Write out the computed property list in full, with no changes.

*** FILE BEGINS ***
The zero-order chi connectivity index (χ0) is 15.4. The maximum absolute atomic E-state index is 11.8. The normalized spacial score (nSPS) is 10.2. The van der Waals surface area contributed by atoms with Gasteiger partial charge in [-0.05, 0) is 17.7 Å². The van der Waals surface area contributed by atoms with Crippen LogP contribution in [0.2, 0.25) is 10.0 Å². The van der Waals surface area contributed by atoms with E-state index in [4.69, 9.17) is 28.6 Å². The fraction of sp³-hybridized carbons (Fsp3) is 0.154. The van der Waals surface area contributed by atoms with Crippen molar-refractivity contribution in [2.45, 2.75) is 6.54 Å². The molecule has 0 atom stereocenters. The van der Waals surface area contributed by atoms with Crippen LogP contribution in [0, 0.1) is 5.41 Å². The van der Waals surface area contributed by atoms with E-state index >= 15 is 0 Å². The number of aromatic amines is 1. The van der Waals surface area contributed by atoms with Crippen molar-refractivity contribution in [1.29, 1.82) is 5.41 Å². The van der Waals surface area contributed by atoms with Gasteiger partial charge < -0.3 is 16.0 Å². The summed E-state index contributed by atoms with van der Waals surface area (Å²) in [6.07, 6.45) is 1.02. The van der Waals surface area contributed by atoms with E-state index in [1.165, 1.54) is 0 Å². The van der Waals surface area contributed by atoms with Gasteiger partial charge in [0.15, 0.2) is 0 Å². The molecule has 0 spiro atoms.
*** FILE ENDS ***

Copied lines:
The zero-order chi connectivity index (χ0) is 15.4. The maximum absolute atomic E-state index is 11.8. The normalized spacial score (nSPS) is 10.2. The van der Waals surface area contributed by atoms with Gasteiger partial charge in [-0.05, 0) is 17.7 Å². The van der Waals surface area contributed by atoms with Crippen LogP contribution in [0.2, 0.25) is 10.0 Å². The van der Waals surface area contributed by atoms with E-state index in [4.69, 9.17) is 28.6 Å². The fraction of sp³-hybridized carbons (Fsp3) is 0.154. The van der Waals surface area contributed by atoms with Crippen molar-refractivity contribution in [2.45, 2.75) is 6.54 Å². The molecule has 0 atom stereocenters. The van der Waals surface area contributed by atoms with Crippen LogP contribution in [0, 0.1) is 5.41 Å². The van der Waals surface area contributed by atoms with E-state index >= 15 is 0 Å². The number of aromatic amines is 1. The van der Waals surface area contributed by atoms with Crippen molar-refractivity contribution in [1.29, 1.82) is 5.41 Å². The van der Waals surface area contributed by atoms with Gasteiger partial charge < -0.3 is 16.0 Å². The summed E-state index contributed by atoms with van der Waals surface area (Å²) in [6.07, 6.45) is 1.02. The van der Waals surface area contributed by atoms with E-state index in [1.165, 1.54) is 0 Å². The van der Waals surface area contributed by atoms with Gasteiger partial charge in [0.15, 0.2) is 0 Å². The molecule has 0 spiro atoms.